The next three songs follow the themes of relationships, bad habits and growing older, which makes them very relatable.
Turn the lights down low, crack a beer and a smoke (if you’re into that kind of thing) and sink your teeth into The Way You’ve Aged (streaming at Exclaim) on a late night where you feel like deeply connecting with a total stranger. You can also catch him playing Thursday Sept. 22 with Fire Next Time and Jordan & Watts at Bar Robo, info here.
Saturday, Day 4 of CityFolk was wild and jam-packed with shows all over. Of the numerous acts playing around the area, I caught Of Monsters of Men, Evening Hymns and Will Butler at CityFolk and Lost to the River, Steamers, Jon Becker and the North Fields, and Jack Pine and the Fire thanks to Marvest.
After a very busy Friday, I was back at it Saturday and ready to go. The day started off with Will Butler, member of Arcade Fire and brother of Win Butler. His solo project is quite different from Arcade Fire, but every once in a while you can hear a little Win in his voice. The electro-pop sounds were very welcomed on a nice sunny afternoon. Opening with possibly my favourite track “You Must be Kidding,” the fun dancy electro moments with female backing vocals sometimes teleported me to watching Handsome Furs live. It was a very entertaining set by a group I hadn’t given enough time to yet. I will fix that.
I had to cut the Will Butler set short because Evening Hymns were beginning at the Raven Law stage. Riding high off the release of their brand new album Quiet Energies just one day prior, Evening Hymns played an absolutely beautiful set. Evening Hymns is the creative adventure of Jonas Bonnetta, and featured talented local musicians John Hynes and Pat Johnson.
They opened with the first song on the new album, “If I Were a Portal” which included a sweet bongo solo by Hynes. Bonnetta wanted to let Ottawa know just how special we are to him. “This is our CD release of sorts,” he said. “We came here before Toronto just so you know,” he added with smirk. The band played more songs off the new album as Bonnetta told stories about the album and specific songs throughout the set. The song that really struck a chord was “Rescue Team.” Bonnetta introduced the song saying that they were about to slow things down, and with such a beautiful and moving song he can slow it down anytime.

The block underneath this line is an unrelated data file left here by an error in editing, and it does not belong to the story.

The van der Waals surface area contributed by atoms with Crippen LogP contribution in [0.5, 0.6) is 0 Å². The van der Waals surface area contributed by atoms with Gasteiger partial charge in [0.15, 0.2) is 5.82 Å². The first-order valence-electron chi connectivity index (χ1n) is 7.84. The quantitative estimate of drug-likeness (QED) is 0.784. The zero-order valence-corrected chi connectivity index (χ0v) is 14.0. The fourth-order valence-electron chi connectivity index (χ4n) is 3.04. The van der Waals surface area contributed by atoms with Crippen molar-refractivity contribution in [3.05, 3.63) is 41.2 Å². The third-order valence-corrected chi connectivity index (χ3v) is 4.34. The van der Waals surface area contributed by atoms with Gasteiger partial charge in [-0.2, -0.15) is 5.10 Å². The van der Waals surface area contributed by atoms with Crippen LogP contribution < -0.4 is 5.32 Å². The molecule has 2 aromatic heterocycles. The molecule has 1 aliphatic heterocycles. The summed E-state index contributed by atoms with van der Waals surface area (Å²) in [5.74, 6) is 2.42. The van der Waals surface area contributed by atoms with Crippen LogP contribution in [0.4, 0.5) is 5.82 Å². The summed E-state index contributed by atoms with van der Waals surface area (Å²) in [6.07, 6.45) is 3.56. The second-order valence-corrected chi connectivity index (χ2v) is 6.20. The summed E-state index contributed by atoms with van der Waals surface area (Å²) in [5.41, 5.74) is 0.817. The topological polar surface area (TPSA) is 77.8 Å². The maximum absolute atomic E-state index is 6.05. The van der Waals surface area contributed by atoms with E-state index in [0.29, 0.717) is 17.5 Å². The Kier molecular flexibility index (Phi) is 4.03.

As the sun gave way to clouds that kept getting darker and Evening Hymns finishing up, I made my way to The Sheepdogs. Well, for a little bit. I tried to get into it and understand what the huge crowd toughing out the rain were into, but alas I could not. I decided instead to go check out locals Lost to the River instead. Sitting down with friends, sipping on local craft beers and watching the band for the first time since taking on their new sound and new name (formerly Miss Polygamy) was quite nice.
The five piece is led by a charismatic Sean Tansey on guitar and vocals. The band featured some great musicianship with excellent banjo, violin and pedal steel guitar which is always a treat. This was also an album release of sort as the band launched it self-titled six song EP. Great to hear live versions of “Bloody Mouth” and “Eternal Space Trip.”
It was now time for one of the biggest headliners of the festival, Iceland’s best known export since Bjork, Of Monsters of Men. The band was very excited to be playing Ottawa for the first time since forming in 2010. Lead singer and guitarist, Nanna Bryndís Hilmarsdóttir, made sure we knew. “We are so happy to be in Ottawa and we are not going to let a few drops of rain take us down.” They wasted no time playing big hits like “Mountain Sounds,” “King And Lionheart” and “Crystals” in the first half of the set much to the joy of the thousands in attendance. Don’t worry, “Little Talks” made an appearance later. The band played a great set and made everyone it ever rained.
It was now time for me to leave CityFolk and go immerse myself in Marvest. First stop – The Unrefined Olive. Yes, that’s right, an olive oil and balsamic tasting bar where one of our local favourites Steamers was playing. The band was dressed to the nines as many of the six-piece had been to Jon Creeden’s wedding earlier that day. Something about them all decked out and the fact that we were surrounded by fancy olive oils and vinaigrettes really added to the moment. Steamers were on point as always opening with “Years,” and getting the crowd really into it with “Head North” and “Stay Here to Bleed.”